Commentary: Current Bengals Could Remind Us of Past Bengals

There are a lot of similarities between the Bengals that will be taking the field (hopefully) in 2011 and those that took the field in the early '80s.... on paper. Of course the Bengals of the early '80s went to the Super Bowl in 1982 and I am in no way claiming that the 2011 Bengals will do the same. In fact, I would consider an 8-8 season a great success this year.

But, on paper, some similarities, especially on offense do exist.

Let me explain.

Thanks to new offensive coordinator Jay Gruden, the Bengals will be running the West Coast Offense, which combines a tough running game with a short to intermediate passing attack. The WCO was popularized by Bill Walsh and was run on the field by Bengals quarterback from 1972-1984, Kenny Anderson. 

Anderson, known for his accuracy, was a perfect quarterback for the Bengals' West Coast Offense. He was surrounded by a talented group of running backs to help move the ball down field and a talented cast of receivers at his disposal. When Anderson and the Bengals were most successful, 1981, tight end Dan Ross was in that group of receivers. Anderson found Ross 71 times for 910 yards and five touchdowns that season.

It would make sense for Anderson and Ross to work well together within a West Coast system. In an offense geared towards short and intermediate passes, what better person to throw to than a talented, pass-catching tight end?

Of course 1981 was 30 years ago and Anderson and Ross no longer play football. They have been replaced with rookie quarterback Andy Dalton and second-year tight end Jermaine Gresham, who have never actually worked together on an NFL field. While the two of them won't be leading the Bengals to the Super Bowl in 2011, they could remind us of Anderson and Ross.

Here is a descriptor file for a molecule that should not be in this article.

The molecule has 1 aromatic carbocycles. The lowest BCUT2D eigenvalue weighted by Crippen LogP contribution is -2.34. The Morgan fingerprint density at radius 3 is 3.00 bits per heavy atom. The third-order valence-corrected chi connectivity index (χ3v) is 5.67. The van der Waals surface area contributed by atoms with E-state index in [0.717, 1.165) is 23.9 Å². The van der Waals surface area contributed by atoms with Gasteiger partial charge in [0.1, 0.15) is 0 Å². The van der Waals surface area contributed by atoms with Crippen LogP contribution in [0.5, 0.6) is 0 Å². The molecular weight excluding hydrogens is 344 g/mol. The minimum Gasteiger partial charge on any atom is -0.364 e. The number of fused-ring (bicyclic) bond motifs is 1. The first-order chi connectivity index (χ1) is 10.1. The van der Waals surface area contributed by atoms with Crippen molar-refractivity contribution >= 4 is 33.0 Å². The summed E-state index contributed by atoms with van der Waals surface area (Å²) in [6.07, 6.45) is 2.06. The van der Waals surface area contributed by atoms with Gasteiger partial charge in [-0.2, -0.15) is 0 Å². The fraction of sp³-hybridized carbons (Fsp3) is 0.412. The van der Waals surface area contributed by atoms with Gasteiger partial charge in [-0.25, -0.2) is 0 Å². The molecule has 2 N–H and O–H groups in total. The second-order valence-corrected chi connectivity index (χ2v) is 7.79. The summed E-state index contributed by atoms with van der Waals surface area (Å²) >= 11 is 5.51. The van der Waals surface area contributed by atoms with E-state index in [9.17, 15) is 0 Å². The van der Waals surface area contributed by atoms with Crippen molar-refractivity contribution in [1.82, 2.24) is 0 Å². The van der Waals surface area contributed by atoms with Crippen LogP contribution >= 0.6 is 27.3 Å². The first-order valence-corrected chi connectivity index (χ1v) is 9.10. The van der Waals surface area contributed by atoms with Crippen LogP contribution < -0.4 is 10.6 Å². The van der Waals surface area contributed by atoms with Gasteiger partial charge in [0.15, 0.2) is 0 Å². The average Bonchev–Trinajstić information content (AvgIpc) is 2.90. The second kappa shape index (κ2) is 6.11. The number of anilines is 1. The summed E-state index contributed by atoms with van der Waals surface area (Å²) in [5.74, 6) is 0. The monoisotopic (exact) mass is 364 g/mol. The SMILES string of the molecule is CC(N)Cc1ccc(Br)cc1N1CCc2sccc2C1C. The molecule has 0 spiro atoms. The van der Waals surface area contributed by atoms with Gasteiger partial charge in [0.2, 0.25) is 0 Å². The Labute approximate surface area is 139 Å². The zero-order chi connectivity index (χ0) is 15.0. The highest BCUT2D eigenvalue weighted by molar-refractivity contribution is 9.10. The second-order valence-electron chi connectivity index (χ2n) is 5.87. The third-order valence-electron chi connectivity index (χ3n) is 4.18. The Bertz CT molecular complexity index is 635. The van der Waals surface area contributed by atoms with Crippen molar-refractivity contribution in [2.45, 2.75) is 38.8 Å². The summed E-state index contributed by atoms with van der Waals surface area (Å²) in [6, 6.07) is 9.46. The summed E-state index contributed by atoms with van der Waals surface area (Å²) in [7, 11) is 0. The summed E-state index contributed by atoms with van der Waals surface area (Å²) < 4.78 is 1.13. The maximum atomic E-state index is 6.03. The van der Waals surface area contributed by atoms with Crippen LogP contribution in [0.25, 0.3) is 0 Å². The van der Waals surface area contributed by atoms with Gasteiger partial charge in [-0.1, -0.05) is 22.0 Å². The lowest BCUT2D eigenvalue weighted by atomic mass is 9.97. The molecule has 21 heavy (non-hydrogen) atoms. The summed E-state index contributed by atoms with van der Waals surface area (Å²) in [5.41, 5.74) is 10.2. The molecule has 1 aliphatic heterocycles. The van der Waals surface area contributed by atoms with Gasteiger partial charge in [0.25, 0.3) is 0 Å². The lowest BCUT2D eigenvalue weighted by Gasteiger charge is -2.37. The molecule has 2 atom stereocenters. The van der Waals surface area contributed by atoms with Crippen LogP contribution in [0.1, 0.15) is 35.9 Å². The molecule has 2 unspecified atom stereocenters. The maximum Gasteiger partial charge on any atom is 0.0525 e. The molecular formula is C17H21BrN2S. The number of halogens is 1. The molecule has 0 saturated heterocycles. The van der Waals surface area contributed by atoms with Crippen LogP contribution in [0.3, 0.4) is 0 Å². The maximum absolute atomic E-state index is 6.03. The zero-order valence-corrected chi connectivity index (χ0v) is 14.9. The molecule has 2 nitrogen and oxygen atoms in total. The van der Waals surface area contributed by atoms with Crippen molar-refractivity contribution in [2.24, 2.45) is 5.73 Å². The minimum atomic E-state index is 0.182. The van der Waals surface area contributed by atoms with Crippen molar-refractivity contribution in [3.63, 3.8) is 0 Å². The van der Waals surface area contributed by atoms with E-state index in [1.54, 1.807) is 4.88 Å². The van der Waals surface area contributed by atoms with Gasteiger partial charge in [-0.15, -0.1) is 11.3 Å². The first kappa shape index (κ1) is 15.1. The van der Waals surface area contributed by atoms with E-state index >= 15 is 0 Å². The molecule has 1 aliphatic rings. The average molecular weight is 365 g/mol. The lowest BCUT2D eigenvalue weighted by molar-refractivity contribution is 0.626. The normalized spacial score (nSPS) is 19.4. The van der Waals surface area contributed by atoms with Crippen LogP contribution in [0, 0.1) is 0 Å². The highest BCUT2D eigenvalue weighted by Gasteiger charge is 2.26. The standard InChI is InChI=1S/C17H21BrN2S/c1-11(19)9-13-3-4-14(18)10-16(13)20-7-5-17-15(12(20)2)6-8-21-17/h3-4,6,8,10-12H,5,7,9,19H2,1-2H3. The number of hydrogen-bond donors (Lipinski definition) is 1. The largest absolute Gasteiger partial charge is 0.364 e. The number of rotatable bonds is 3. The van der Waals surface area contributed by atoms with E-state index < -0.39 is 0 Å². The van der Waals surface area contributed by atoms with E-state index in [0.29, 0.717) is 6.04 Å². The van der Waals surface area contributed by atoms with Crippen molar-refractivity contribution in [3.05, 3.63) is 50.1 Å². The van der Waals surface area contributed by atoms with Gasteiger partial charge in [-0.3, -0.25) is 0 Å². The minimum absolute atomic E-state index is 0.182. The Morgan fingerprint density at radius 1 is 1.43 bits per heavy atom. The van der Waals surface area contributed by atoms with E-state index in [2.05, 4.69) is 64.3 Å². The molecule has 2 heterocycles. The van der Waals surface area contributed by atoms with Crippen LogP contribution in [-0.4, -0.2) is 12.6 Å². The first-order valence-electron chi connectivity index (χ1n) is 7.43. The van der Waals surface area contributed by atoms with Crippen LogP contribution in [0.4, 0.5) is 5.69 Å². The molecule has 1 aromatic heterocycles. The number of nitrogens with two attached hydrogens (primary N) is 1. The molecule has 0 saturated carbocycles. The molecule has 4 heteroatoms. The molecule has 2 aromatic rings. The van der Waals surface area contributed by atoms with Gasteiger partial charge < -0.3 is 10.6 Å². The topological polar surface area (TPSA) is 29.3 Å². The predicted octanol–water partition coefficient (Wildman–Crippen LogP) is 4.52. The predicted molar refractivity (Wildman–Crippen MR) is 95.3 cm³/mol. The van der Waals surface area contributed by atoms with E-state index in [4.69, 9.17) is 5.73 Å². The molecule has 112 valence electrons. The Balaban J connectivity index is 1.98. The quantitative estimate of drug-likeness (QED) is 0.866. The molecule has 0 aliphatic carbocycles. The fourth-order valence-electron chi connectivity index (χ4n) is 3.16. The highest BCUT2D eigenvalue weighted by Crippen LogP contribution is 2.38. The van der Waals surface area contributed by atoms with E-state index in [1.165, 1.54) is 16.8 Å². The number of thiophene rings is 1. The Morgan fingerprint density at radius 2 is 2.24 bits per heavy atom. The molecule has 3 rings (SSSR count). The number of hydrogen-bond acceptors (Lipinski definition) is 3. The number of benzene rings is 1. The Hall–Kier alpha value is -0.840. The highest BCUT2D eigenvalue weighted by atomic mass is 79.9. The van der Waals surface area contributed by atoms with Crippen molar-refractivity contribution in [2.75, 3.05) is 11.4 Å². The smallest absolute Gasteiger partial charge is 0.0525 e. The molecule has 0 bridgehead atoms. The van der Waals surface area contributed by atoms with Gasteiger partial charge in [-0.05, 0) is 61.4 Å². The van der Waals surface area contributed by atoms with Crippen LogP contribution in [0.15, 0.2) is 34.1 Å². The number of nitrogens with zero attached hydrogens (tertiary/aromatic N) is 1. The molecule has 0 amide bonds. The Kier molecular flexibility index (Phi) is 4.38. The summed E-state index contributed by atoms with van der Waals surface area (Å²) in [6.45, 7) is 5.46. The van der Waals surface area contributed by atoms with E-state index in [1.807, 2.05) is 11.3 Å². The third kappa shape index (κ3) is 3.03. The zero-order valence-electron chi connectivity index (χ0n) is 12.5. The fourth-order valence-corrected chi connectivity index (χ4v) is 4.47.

Like Anderson, Dalton was known in college for his accuracy and was considered one of the better fits for a team that plans to run the West Coast offense. Former Bengals wide receiver Cris Collinsworth even Tweeted that Dalton could be the next Anderson. Dalton is also surrounded by a talented group of receivers to help him make the transition from college quarterback to NFL quarterback, including A.J. Green, Jerome Simpson, Jordan Shipley, Gresham and maybe Chad Ochocinco. He'll also hopefully have Cedric Benson or another capable running back behind him. While all the players I listed will be important for Dalton's progression, one of the most important could be Gresham.

Opposing defenses won't be easy on Dalton. He's a rookie and they'll likely send some extra pressure his way every chance they get. They'll keep doing it until he proves to them that they shouldn't. Until that happens, he'll be looking to get rid of the ball early before the defense gets to him and 6-5, 260 pound Gresham could be the first guy that Dalton looks to. Gresham has a rare combination of size, strength and speed to get open, catch a ball in traffic and turn up field and a tight end like that could be a rookie quarterback's best friend.

Even if Dalton and Gresham hook up quite a bit in 2011, it will likely be a result of Dalton needing to get rid of the ball quickly and Gresham being open on short and intermediate quick routes. But, when defenses start to respect Dalton and stop sending so much pressure and he starts to find Gresham open when he has time to stand in the pocket for more than a couple seconds, Dalton and Gresham, within Gruden's West Coast system, could be the next Anderson-Ross duo and help lead the Bengals back to the post season.

Hopefully Dalton and Gresham get to the point where we can feel more comfortable comparing them to Anderson and Ross. Until that happens, though, we can watch this and remember what once was and hopefully what will be again.

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